In response to this situation, Congress passed the Bayh-Dole Act in 1980.
According to Senator Bayh’s introduction of the bill, the problem was that the US was falling behind other countries in technological innovation. Somehow, Bayh-Dole was to address this apparent problem. The situation was not that federally supported inventors at universities wanted a bigger bite of profits based on patent positions. But Bayh-Dole did get passed in 1980.
Focused on promoting the development of Government-sponsored inventions into commercial products,
There is no focus in Bayh-Dole on developing inventions into commercial products. The focus throughout is on use of inventions, not even “development.” Commercial use is anticipated, but not promoted, mandated, or required. The definition of “practical application” focuses on use of inventions–so that the benefits of use are available to the public on reasonable terms. Nothing about those benefits being commercial products.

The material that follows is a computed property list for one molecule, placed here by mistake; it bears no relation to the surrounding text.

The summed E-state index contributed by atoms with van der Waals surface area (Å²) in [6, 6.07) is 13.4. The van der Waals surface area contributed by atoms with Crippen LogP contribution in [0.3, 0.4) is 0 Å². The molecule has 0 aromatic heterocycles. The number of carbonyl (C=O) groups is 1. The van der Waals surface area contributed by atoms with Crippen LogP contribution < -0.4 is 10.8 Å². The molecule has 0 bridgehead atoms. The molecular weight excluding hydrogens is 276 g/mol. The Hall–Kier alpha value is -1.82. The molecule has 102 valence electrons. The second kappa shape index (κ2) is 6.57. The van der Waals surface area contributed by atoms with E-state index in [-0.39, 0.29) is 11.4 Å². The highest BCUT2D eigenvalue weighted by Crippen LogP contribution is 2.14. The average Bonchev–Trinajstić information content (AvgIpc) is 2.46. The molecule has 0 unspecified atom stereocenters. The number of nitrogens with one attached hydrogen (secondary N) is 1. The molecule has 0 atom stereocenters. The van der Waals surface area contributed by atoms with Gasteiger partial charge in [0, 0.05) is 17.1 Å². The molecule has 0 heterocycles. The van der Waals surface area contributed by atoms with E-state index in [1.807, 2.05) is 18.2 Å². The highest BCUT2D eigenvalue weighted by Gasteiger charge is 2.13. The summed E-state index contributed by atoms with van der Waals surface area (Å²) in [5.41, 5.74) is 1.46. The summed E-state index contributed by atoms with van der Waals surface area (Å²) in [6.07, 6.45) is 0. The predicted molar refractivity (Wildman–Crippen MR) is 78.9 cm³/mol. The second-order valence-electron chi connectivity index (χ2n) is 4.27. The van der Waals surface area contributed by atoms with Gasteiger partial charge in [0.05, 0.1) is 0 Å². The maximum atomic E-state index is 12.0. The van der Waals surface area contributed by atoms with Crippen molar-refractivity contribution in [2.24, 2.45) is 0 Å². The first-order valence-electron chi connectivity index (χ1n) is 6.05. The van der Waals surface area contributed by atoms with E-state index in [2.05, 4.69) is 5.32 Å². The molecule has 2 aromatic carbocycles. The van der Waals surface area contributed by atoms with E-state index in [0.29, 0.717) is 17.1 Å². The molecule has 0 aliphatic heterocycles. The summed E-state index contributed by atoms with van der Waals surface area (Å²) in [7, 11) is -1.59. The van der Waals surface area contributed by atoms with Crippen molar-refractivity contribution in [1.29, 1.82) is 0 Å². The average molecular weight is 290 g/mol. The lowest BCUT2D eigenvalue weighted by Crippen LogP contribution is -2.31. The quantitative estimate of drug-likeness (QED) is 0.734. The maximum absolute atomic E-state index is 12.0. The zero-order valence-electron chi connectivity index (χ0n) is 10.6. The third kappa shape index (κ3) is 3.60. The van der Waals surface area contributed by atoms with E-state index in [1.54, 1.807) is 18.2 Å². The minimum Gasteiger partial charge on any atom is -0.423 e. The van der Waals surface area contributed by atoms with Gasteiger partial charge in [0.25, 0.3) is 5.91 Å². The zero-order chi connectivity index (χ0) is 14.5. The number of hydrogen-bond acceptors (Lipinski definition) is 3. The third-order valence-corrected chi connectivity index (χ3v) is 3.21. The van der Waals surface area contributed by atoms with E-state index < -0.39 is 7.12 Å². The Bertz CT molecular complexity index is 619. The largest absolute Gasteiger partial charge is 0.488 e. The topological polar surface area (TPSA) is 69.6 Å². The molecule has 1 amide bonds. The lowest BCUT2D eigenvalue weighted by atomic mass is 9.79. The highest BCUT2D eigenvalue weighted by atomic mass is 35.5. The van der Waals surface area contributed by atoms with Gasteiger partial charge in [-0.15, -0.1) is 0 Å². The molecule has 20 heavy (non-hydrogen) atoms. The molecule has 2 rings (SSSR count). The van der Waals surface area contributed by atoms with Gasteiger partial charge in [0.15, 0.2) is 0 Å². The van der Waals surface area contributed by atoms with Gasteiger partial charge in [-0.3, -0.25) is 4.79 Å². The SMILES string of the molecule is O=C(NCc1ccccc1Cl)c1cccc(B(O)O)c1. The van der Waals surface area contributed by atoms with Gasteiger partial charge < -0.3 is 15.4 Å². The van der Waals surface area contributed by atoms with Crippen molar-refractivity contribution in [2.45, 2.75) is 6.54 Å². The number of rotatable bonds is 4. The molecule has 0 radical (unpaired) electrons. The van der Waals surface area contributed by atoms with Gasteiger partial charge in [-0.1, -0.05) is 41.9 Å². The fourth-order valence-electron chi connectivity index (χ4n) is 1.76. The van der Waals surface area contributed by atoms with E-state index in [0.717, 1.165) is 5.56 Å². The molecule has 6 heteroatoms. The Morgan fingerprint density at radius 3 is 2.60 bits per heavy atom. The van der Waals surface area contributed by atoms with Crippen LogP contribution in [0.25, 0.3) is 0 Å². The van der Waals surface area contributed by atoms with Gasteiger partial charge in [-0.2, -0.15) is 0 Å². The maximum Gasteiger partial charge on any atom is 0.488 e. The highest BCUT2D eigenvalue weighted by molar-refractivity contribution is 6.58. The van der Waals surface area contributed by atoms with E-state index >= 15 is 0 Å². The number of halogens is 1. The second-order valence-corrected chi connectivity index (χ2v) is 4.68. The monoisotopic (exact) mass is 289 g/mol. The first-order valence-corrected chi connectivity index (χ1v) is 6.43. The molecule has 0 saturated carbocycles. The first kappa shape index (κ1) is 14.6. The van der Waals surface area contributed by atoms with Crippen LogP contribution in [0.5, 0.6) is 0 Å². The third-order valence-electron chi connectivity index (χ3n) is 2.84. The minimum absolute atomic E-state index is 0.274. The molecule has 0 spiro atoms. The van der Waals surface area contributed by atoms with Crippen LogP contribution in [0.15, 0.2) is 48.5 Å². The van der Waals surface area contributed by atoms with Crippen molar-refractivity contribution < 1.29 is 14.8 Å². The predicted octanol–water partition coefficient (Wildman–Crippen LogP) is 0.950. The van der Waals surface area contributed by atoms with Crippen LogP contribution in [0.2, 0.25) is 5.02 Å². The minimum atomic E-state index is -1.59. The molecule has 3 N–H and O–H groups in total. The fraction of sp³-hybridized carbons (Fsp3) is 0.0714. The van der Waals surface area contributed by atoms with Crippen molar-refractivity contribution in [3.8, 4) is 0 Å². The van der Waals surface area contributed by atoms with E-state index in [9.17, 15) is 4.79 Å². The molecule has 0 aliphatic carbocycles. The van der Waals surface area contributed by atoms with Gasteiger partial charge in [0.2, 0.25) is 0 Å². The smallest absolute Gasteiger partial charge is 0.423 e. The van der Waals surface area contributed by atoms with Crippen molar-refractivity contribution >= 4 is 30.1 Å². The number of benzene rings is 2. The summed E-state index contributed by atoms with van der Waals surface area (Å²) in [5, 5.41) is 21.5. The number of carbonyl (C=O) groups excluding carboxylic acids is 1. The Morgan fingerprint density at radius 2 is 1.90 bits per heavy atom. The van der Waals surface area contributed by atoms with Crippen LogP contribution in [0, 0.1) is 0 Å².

the Act allowed small businesses and nonprofit organizations to retain title to the inventions they developed while working on a Government-sponsored program,
This part is mealy mouthed. Bayh-Dole allows small businesses and nonprofits to retain title to inventions that they acquire and which were made in federally funded work. The organizations don’t retain title to inventions because they develop them. Those inventions are not their inventions until they acquire them. They are the inventors’ inventions. The point of the law–such as it is–was to eliminate the delay in federal agencies making determinations of greater rights. Now a contractor, having acquired ownership of an invention, could retain title upon notice, without demonstrating any capability to manage patenting or development or licensing, and without having to make any case that dealing in patent monopolies would better serve the public interest than would open access.
apply for and receive patents on those inventions, and pursue options to commercialize the discoveries.